# Simplify definition of a dictionary with default return value

I need a constant (dictionary with values and default return value if there are no defined value for a key). Searching for any ways to simplify the code.

Without a default value I can simply define a dictionary like this:

REDUCE_VALUE = {
"honda": 0.95,
"suzuki": 0.85,
"yamaha": 0.87
}


But with a default value it looks not so good:

from collections import defaultdict
REDUCE_VALUE = defaultdict(lambda: "0.9")
REDUCE_VALUE["honda"] = 0.95
REDUCE_VALUE["suzuki"] = 0.85
REDUCE_VALUE["yamaha"] = 0.87

• Are you aware that there can't be two different "suzuki" entries in the dictionary? I'm not sure that this code does what you intend. – mkrieger1 Oct 24 '16 at 10:05
• The get method of the standard dictionary returns a default value when the given key is missing. – mkrieger1 Oct 24 '16 at 10:10
• Yes, there is an error with double "suzuki". The last one can be "bmw" for example. An second one default value must be in integer, not string. Thanks. I suppose it's a bad idea to edit my question after publication. – misterioss Oct 24 '16 at 11:14
• @misterioss Yes, it's a bad idea to remove or replace the part which has already been answered or commented. However, I suppose you can safely extend a question by adding a new part to it. Or, even better, make another, corrected question and add a follow-up note. – CiaPan Oct 24 '16 at 13:20

The same way that you would with dict. From the documentation for collections.defaultdict it says:

The first argument provides the initial value for the default_factory attribute; it defaults to None. All remaining arguments are treated the same as if they were passed to the dict constructor, including keyword arguments.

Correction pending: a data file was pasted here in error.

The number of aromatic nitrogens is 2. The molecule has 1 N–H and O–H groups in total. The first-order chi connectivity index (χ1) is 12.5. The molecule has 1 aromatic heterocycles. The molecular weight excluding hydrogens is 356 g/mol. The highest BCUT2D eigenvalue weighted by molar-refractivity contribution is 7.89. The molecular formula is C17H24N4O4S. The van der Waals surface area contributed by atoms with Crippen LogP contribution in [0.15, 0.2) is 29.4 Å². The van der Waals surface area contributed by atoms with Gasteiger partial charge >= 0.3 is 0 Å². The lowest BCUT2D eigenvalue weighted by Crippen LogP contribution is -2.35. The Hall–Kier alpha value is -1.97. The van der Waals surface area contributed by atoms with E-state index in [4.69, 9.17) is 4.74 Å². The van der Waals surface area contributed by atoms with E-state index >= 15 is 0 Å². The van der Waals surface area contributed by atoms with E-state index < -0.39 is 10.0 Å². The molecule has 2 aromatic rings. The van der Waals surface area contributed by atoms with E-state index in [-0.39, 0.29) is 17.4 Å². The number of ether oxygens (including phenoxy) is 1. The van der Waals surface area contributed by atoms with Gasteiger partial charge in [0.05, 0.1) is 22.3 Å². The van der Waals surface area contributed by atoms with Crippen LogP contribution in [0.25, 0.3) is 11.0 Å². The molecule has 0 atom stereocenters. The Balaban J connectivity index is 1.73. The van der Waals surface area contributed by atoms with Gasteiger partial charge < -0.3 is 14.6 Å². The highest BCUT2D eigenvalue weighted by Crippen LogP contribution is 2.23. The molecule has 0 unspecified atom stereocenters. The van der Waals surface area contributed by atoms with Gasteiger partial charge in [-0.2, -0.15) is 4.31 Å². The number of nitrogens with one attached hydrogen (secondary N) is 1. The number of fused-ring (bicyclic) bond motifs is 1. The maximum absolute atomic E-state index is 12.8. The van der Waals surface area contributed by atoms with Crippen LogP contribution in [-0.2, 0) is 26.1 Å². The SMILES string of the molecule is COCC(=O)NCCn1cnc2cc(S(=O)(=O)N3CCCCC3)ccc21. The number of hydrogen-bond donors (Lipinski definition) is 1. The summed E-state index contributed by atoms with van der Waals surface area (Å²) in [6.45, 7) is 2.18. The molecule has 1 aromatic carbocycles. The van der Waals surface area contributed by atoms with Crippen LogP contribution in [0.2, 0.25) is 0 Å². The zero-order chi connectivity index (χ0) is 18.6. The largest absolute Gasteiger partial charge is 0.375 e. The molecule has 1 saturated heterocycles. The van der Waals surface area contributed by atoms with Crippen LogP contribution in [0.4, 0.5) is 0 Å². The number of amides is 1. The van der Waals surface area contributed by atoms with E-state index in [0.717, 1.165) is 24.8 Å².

This means we can use all, bar b, of: (from the dict docs.)

>>> a = dict(one=1, two=2, three=3)
>>> b = {'one': 1, 'two': 2, 'three': 3}
>>> c = dict(zip(['one', 'two', 'three'], [1, 2, 3]))
>>> d = dict([('two', 2), ('one', 1), ('three', 3)])
>>> e = dict({'three': 3, 'one': 1, 'two': 2})
>>> a == b == c == d == e
True


Since you're overwriting suzuki, I'd remove the first assignment, as dicts are unordered, and so it's up to chance which it uses. And as Alex points out, you should keep the value data type consistent.

REDUCE_VALUE = defaultdict(lambda: 0.9, {"honda": 0.95, "suzuki": 0.87})

• @Graipher Gotta love it when that happens, :) Feel free to answer anyway, quality over FGITW. – Peilonrayz Oct 24 '16 at 10:11
• Nah, yours has nicer quotes from the docs. I wrote up what @mkrieger suggested, though. – Graipher Oct 24 '16 at 10:17

You can use update method of dictionary to make it pretty

from collections import defaultdict
REDUCE_VALUE = defaultdict(lambda: "0.9")
REDUCE_VALUE.update({
"honda": 0.95,
"suzuki": 0.85,
"suzuki": 0.87
})


Also please note that in you defaultdict definition you are using string as value, while other values are floats, not sure which one you need. So fix it yourself.

As @mkrieger1 commented, you could use dict.get.

From the python docs:

get(key[, default])

Return the value for key if key is in the dictionary, else default. If default is not given, it defaults to None, so that this method never raises a KeyError.

REDUCE_VALUE = {
"honda": 0.95,
"suzuki": 0.85,
}

>>> REDUCE_VALUE.get('suzuki', 0.95)
0.85

>> REDUCE_VALUE.get('yamaha', 0.95)
0.95


Normally, you would probably define the default value as a constant, instead of having it as a magic number as I did here.